Othello Texts

After examining several of the texts, there is a obvious difference between these texts and current copies that is well worth noting. This is that, despite the use of a basic printer, thanks to Gutenberg in the 1450’s, these texts are still art. The large beautiful letters beginning the manuscripts along with the crests and other designs that fill some of the pages, in addition to the different uses of fonts, all point to the fact that these manuscripts were art. The transformation of the world into the digital age has made such artistic ability obsolete and unnecessary. Yes, maybe our texts look better from a technical standpoints in terms of perfectly aligned margins and the like, but from an artistic perspective they are far inferior.

This lack of art is concerning to say the least. It begs the question of whether art in the modern age is evolving in that maybe the type of art that is emphasized now is more spacial and visual than based on the execution of beautiful designs. Or is it possible than there are simply fewer people who are artistically gifted and art is a skill that is slowly but surely dying away?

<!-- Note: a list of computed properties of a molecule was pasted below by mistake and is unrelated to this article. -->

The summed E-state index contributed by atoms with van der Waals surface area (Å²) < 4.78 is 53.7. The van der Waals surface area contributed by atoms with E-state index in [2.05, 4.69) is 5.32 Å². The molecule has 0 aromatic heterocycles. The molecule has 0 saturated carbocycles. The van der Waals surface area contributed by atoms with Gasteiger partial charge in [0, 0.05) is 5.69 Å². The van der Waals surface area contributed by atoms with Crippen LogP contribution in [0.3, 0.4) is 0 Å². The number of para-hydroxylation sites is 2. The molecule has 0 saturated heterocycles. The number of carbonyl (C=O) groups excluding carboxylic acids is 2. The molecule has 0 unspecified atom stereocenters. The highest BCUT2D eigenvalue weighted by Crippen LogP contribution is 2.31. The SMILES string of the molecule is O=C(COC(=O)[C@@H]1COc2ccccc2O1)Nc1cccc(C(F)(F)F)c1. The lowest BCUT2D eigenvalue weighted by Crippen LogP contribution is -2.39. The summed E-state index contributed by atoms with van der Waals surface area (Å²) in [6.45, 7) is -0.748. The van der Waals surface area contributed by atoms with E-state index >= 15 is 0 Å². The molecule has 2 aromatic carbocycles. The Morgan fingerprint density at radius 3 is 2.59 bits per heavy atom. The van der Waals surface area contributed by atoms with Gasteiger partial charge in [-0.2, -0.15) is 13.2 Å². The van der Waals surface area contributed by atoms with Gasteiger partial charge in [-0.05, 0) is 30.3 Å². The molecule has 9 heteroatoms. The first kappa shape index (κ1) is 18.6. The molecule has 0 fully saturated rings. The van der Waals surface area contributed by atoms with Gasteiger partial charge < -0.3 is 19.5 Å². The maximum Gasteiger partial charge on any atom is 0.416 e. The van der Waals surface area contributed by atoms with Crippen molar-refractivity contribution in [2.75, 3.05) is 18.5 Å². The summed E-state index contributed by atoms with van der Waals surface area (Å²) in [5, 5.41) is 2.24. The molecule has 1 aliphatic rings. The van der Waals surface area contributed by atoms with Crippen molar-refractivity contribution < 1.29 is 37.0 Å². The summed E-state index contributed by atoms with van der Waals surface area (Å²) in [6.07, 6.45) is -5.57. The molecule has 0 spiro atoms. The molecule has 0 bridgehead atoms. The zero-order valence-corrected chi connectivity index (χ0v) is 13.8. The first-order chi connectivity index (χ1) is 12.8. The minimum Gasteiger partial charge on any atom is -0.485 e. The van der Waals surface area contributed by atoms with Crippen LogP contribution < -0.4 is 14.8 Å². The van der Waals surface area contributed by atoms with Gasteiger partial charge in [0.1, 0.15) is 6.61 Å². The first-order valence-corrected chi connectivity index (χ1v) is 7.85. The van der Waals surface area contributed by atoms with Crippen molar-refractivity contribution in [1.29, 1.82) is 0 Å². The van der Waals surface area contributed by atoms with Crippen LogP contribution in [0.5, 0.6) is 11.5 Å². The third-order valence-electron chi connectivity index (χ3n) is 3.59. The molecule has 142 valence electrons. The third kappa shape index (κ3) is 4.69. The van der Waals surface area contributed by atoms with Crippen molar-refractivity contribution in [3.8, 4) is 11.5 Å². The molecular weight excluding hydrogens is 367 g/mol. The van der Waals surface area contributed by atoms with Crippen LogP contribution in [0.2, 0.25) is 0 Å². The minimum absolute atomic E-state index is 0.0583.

As to why there is the last word of each page left in the bottom corner, I initially thought it could very well be to lead the reader to the next page. After a little bit of research, I determined that these words are “catchwords,” or simply words that are intended to help the man (or woman) who binds the book have an easier time aligning pages so that the pages are in the correct order.

Another thing that I noticed as I looked through some of these manuscripts is that there is often backwards ink visible on the pages. This, after checking a few words, is ink that has bled through the other side of the page.

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